M of the wireloop system by calculating gimp due a current 1 wire in the long wire. (b) Let the long wire be driven by a low frequency voltage source V(t) = V0 sin wt in series with a resistor R . (i) 
Why is it prudent to have the series resistor in the circuit? (ii) Split the loop so that one can take off the induced
voltage for some useful purpose. Calculate the induced voltage. (iii) What happens if one increases the number of
turns on the loop winding? Ignore back emf effects. (a) As a check on your ability to "drive the bus" and your understanding of the inductance concept, sketch a long
solenoid cross section on your paper. Without looking at your notes or text, apply Ampere‘s Law to obtain the
magnetic ﬁeld B inside the solenoid, the total flux, and the inductance L . (b) Make another sketch with more sparsely spaced windings and label current arrows that track the current around
and around the windings from one end to the other. Now sketch in the electric field vectors for the back emf that is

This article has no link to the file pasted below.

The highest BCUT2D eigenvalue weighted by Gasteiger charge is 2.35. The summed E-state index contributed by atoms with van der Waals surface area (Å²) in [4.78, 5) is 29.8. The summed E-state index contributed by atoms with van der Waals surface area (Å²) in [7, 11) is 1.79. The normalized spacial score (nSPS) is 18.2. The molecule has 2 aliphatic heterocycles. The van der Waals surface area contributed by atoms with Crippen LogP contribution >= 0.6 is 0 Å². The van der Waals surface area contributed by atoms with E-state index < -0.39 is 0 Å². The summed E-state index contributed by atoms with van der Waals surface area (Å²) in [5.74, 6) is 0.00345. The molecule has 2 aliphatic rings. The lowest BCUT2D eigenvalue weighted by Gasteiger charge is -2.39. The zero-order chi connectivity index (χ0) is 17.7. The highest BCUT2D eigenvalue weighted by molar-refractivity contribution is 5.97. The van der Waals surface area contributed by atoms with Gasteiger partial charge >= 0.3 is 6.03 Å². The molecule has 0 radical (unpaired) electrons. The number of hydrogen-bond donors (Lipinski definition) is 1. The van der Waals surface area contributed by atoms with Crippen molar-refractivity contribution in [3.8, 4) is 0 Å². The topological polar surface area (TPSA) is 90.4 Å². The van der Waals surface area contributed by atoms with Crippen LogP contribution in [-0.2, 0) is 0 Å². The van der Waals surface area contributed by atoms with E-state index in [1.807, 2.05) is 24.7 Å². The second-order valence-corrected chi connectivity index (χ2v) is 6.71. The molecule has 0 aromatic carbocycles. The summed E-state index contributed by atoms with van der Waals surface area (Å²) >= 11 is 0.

produced if you were to try to increase the current. What is the sign of this voltage relative to the initial current ﬂow
direction? Explain why you must now apply a positive voltage equal to Ld] / dt to make the current increase at the
rate all/alt. Variation on Tipler and Mosca, Problem 2849. As posed, this scheme describes a Way to make a "zero inductance"
wirewound resistor by doubling back the winding. However, the inductance is not exactly zero. The parallel wires that
make up the winding have a nonzero radius (taken as R for this problem) and a center to center distance of ER . (a) Make a good sketch of the double winding cross section (not the solenoid) and write dowr the magnetic ﬁeld B as
a function of distance (r ) from one wire center line to the other. (b) By way of approximation, assume that the residual inductance is clue to the flux between the wire centcrlines for
one pair. Ignore the residual trapped flux outside of this region. Calculate this trapped ﬂux. Show that the
corresponding inductance of the total winding is given by L =(y(..(’a/4R)(l+ln 2), where t‘ is the length of the
wirewound resistor, a is the radius (as in the text), and R is the radius of the wire. Tipler and Mosca, Problem 2850. Hint: This isjust a standard solenoid, except that the parameters are now the radius